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Barrister

Attorney/Landlord/Realtor

Doctoral Degree

46,390 satisfied customers
My mother in law has a legal guardian of the estate and

My mother in law has a legal guardian of the estate and guardian of the person, she is in very poor healthIf she passes away, who takes over her financial responsibilities, such as selling her house and liquidating the assetsThe three "children" do not get alongMy wife is her Durable Power of Attorney and her Guardian of the PersonThank you

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Christopher B, Esq

Attorney

Juris Doctor

5,090 satisfied customers
I recieved property when i was 21 from my deceased father

i recieved property when i was 21 from my deceased father through his will. until i turned 21 my mother was the independent executrix of the property. i have had this property for 21 years to date without an acurate surveyed acreage which i now have. i want to file the new acreage for taxes but at the same time include my spouse in a joint tenancy with rights of survivorship. in the state of texas does my mother still have any claim to saidproperty since she was the independemt executix? would she need to sign a document releasing any claims to the said property? is the right of suvivorship deed valid in the state of texas since an undivided 1\2 interest would go through probate and a will could be contested should i pass before my spouse. we have no children but do have relatives that have always wanted the property and would lay claim to it if they could.

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Christopher B, Esq

Attorney

Juris Doctor

5,090 satisfied customers
My mom passed away over two months ago and she had no will.

Hello my mom passed away over two months ago and she had no will. Neither me or my brothers want the responsibility of being and executor through the court system. She had/ has a home that she owes way more then it is worth. Her long time companion wants the ,car however we are worried that signing it over to him would tie us to the house or any debt she might of had. We all decided to let the house go let it be forclosed on. So my question would be can it put us at risk signing car to him with the mortgage company? Is it two separate things to apply for administrator of car and house ? Can you please explain how all this work please if and if there is any risk to me and my brothers if we do this for him ? And if you need to know this is in NJ Thanks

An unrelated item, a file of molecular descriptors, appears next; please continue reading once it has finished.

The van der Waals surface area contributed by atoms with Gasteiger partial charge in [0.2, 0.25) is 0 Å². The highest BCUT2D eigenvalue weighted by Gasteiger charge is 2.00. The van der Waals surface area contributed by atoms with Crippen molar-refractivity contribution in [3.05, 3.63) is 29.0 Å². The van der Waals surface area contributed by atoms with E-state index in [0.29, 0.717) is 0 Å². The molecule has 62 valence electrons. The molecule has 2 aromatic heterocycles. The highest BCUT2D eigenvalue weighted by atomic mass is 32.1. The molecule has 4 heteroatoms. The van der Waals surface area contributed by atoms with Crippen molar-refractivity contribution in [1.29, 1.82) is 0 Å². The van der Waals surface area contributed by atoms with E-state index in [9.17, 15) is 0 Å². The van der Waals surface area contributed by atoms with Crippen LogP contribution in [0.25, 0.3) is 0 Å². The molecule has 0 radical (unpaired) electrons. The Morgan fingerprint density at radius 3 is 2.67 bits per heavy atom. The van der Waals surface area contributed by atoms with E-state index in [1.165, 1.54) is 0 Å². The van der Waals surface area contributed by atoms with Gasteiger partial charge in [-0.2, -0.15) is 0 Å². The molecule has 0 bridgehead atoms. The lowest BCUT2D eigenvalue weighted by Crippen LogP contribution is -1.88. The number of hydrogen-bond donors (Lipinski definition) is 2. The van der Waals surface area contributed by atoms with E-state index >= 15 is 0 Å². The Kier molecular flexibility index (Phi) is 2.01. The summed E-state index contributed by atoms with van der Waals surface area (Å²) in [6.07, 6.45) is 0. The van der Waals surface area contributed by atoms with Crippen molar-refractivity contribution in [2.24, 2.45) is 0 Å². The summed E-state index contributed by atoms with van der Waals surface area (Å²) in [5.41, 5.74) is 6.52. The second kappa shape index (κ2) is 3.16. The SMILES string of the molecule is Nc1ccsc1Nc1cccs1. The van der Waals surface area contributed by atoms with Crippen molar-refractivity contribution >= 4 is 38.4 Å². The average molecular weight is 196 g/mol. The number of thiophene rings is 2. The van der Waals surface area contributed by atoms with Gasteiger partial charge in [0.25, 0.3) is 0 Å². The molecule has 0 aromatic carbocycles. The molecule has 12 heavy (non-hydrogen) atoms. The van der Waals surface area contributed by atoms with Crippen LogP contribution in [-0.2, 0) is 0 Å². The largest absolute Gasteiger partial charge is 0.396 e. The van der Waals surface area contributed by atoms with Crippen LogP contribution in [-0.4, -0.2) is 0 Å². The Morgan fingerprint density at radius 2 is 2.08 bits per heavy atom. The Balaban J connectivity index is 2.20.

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Christopher B, Esq

Attorney

Juris Doctor

5,090 satisfied customers
My question is regarding a will. I was told by my ex-step

My question is regarding a will. I was told by my ex-step mom (she was married to my Father at one time) that she was personally leaving me 250,000.00 upon her death. She has been dead for 2 1/2 years and I just recently asked about the money. I was told by her husband that I was mistaken and all her assets were left to him. Is this customary.Thank you, Anise **********************

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RobertJDFL

Attorney

Juris Doctorate

12,184 satisfied customers
I am the administrator / sole heir of my mother who passed

I am the administrator / sole heir of my mother who passed away in California. Order of final distribution is complete. My problem is... I have a step brother who took a title to a vehicle in Minnesota. In order to get the title and vehicle back the DMV .. Dept of Public Safety wants a court order proving I am entitled to the vehicle. Well my CA certified Order for Distribution is not going to work as they wont accept it ... not in their jurisdiction? So now how do I go about getting a court order in Minnesota without having to go thru Ancillary probate. It's only the title and vehicle I want given back to my the rightful owner. Is their a way to submit my current letters of testamentary and Final distribution to be able to exercise power to assets in Minnestoa

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Irwin Law

Juris Doctor JD

8,478 satisfied customers